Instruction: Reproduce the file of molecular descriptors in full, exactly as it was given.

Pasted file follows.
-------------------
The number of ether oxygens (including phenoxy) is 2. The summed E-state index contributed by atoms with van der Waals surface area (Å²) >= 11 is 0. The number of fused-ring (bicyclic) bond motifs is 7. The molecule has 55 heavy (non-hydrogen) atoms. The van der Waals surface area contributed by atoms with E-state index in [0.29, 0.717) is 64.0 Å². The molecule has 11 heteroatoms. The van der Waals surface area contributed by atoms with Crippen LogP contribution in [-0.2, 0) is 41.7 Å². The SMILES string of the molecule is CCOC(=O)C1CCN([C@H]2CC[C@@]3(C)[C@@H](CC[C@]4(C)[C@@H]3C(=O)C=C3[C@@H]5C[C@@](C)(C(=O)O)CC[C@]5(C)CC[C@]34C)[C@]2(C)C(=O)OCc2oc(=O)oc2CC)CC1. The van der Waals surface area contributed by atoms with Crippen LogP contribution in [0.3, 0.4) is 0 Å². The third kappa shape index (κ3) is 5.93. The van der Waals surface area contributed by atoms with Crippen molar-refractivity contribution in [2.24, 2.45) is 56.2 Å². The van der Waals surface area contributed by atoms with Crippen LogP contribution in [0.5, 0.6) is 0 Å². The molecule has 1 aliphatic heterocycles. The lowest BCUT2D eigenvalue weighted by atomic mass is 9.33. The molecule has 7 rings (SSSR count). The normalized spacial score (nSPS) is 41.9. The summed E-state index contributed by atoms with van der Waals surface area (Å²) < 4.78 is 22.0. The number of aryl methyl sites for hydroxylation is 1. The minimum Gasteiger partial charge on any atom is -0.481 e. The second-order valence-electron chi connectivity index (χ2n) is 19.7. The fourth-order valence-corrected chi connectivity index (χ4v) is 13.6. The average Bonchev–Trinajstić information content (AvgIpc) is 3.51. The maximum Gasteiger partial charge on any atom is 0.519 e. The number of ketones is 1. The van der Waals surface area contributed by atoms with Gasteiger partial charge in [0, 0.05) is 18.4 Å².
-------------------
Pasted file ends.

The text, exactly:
The number of ether oxygens (including phenoxy) is 2. The summed E-state index contributed by atoms with van der Waals surface area (Å²) >= 11 is 0. The number of fused-ring (bicyclic) bond motifs is 7. The molecule has 55 heavy (non-hydrogen) atoms. The van der Waals surface area contributed by atoms with E-state index in [0.29, 0.717) is 64.0 Å². The molecule has 11 heteroatoms. The van der Waals surface area contributed by atoms with Crippen LogP contribution in [-0.2, 0) is 41.7 Å². The SMILES string of the molecule is CCOC(=O)C1CCN([C@H]2CC[C@@]3(C)[C@@H](CC[C@]4(C)[C@@H]3C(=O)C=C3[C@@H]5C[C@@](C)(C(=O)O)CC[C@]5(C)CC[C@]34C)[C@]2(C)C(=O)OCc2oc(=O)oc2CC)CC1. The van der Waals surface area contributed by atoms with Crippen LogP contribution in [0.3, 0.4) is 0 Å². The third kappa shape index (κ3) is 5.93. The van der Waals surface area contributed by atoms with Crippen molar-refractivity contribution in [2.24, 2.45) is 56.2 Å². The van der Waals surface area contributed by atoms with Crippen LogP contribution in [0.5, 0.6) is 0 Å². The molecule has 1 aliphatic heterocycles. The lowest BCUT2D eigenvalue weighted by atomic mass is 9.33. The molecule has 7 rings (SSSR count). The normalized spacial score (nSPS) is 41.9. The summed E-state index contributed by atoms with van der Waals surface area (Å²) < 4.78 is 22.0. The number of aryl methyl sites for hydroxylation is 1. The minimum Gasteiger partial charge on any atom is -0.481 e. The second-order valence-electron chi connectivity index (χ2n) is 19.7. The fourth-order valence-corrected chi connectivity index (χ4v) is 13.6. The average Bonchev–Trinajstić information content (AvgIpc) is 3.51. The maximum Gasteiger partial charge on any atom is 0.519 e. The number of ketones is 1. The van der Waals surface area contributed by atoms with Gasteiger partial charge in [0, 0.05) is 18.4 Å².